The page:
Psalm 119 Here is a simple method for reading and pondering the words of scripture. Begin with a series of questions. For example, in the first stanza of 119, there are just eight verses. Try asking, as you read, some or all of these questions.
Follow this example:
What words are repeated?
What attribute of God is noted?
God has ordained His precepts; therefore, God is worthy of our praise, for He is a God of order and design for men.
Is there a contrast or a comparison noted?
Those who follow in God’s footsteps are blessed. In contrast, those who do not are shamed.
Which synonyms are given?
Precepts, ordinances, law, statutes, commands
Is there a result from the psalmist meditation that you could apply to your life?
No shame comes to those who focus on God’s commands.
Is there a command that I need to obey?
Learn God’s just regulations, keep God’s statutes
Is there a challenge given?
I will keep God’s statutes.
Is there a plea to God for some area of his life to which you can relate?
Do not abandon me; pray that my heart is predisposed or steadfastly directed towards knowing and applying God’s precepts.
Is there a verse that I can take with me all day today?
2Chron 1, 1Kings 3-4, Ps 72 There is a saying these days: what is on your bucket list or what is on your wish list.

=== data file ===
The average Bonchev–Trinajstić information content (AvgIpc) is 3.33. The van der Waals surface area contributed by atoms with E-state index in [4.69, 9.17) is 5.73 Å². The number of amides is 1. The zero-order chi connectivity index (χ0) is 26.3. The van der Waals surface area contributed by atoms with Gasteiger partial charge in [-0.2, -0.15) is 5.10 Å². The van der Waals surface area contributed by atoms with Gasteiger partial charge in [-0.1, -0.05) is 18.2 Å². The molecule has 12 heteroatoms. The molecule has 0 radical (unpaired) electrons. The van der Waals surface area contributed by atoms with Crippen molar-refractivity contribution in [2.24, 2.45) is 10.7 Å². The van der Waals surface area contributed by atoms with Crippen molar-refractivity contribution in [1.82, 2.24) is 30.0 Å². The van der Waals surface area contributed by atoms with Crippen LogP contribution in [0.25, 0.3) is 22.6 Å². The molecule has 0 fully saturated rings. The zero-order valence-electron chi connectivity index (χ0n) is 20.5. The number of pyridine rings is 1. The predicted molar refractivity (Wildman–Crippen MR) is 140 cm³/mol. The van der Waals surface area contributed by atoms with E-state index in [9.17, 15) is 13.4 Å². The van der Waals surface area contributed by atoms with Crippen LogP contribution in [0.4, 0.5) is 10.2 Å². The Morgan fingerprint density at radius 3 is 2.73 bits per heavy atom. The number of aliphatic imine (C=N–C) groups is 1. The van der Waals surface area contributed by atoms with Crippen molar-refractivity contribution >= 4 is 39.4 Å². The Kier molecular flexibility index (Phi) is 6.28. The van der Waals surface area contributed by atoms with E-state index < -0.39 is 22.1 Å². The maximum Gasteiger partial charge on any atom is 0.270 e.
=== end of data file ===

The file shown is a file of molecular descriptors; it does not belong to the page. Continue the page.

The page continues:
Did you ever think God would want to know what is on yours?
After a very long day of celebration fitting for a new king, Solomon retired for the night and as he slept, had a dream. In the dream, he and God conversed about his wish list and what God should do for him. It is interesting that of all that Solomon could have asked for, he did not ask for riches or to conquer his enemies. Instead, Solomon’s mind was on how to govern wisely. Solomon asked God to give him wisdom and discernment to rule these people, for they were many. God was pleased with his request and told Solomon that He would honor his bucket list and also give him what he had not asked for: riches untold and honor surpassing any king before him.